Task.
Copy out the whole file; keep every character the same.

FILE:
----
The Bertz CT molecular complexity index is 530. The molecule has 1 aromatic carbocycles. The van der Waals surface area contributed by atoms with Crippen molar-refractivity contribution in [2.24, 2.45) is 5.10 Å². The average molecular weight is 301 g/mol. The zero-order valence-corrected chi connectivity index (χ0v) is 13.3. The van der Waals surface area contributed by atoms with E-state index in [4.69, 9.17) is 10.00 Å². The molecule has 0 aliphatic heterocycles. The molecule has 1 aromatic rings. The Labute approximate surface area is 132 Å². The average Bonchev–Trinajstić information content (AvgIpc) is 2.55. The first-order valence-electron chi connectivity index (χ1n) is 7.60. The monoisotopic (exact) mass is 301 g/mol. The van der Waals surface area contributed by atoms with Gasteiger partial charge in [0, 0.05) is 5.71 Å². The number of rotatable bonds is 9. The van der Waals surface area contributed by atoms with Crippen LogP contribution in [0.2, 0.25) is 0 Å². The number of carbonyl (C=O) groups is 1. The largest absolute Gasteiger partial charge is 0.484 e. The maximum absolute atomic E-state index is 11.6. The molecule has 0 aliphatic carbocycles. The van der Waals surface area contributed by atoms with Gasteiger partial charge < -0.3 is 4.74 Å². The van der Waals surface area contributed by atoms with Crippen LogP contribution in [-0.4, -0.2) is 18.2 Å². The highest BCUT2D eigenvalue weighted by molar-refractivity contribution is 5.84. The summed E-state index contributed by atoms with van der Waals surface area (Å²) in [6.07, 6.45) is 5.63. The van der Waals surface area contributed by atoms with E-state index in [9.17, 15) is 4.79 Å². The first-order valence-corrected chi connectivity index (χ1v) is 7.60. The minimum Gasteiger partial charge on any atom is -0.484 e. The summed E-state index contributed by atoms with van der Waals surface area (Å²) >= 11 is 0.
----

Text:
The Bertz CT molecular complexity index is 530. The molecule has 1 aromatic carbocycles. The van der Waals surface area contributed by atoms with Crippen molar-refractivity contribution in [2.24, 2.45) is 5.10 Å². The average molecular weight is 301 g/mol. The zero-order valence-corrected chi connectivity index (χ0v) is 13.3. The van der Waals surface area contributed by atoms with E-state index in [4.69, 9.17) is 10.00 Å². The molecule has 0 aliphatic heterocycles. The molecule has 1 aromatic rings. The Labute approximate surface area is 132 Å². The average Bonchev–Trinajstić information content (AvgIpc) is 2.55. The first-order valence-electron chi connectivity index (χ1n) is 7.60. The monoisotopic (exact) mass is 301 g/mol. The van der Waals surface area contributed by atoms with Gasteiger partial charge in [0, 0.05) is 5.71 Å². The number of rotatable bonds is 9. The van der Waals surface area contributed by atoms with Crippen LogP contribution in [0.2, 0.25) is 0 Å². The number of carbonyl (C=O) groups is 1. The largest absolute Gasteiger partial charge is 0.484 e. The maximum absolute atomic E-state index is 11.6. The molecule has 0 aliphatic carbocycles. The van der Waals surface area contributed by atoms with Gasteiger partial charge < -0.3 is 4.74 Å². The van der Waals surface area contributed by atoms with Crippen LogP contribution in [-0.4, -0.2) is 18.2 Å². The highest BCUT2D eigenvalue weighted by molar-refractivity contribution is 5.84. The summed E-state index contributed by atoms with van der Waals surface area (Å²) in [6.07, 6.45) is 5.63. The van der Waals surface area contributed by atoms with E-state index in [9.17, 15) is 4.79 Å². The first-order valence-corrected chi connectivity index (χ1v) is 7.60. The minimum Gasteiger partial charge on any atom is -0.484 e. The summed E-state index contributed by atoms with van der Waals surface area (Å²) >= 11 is 0.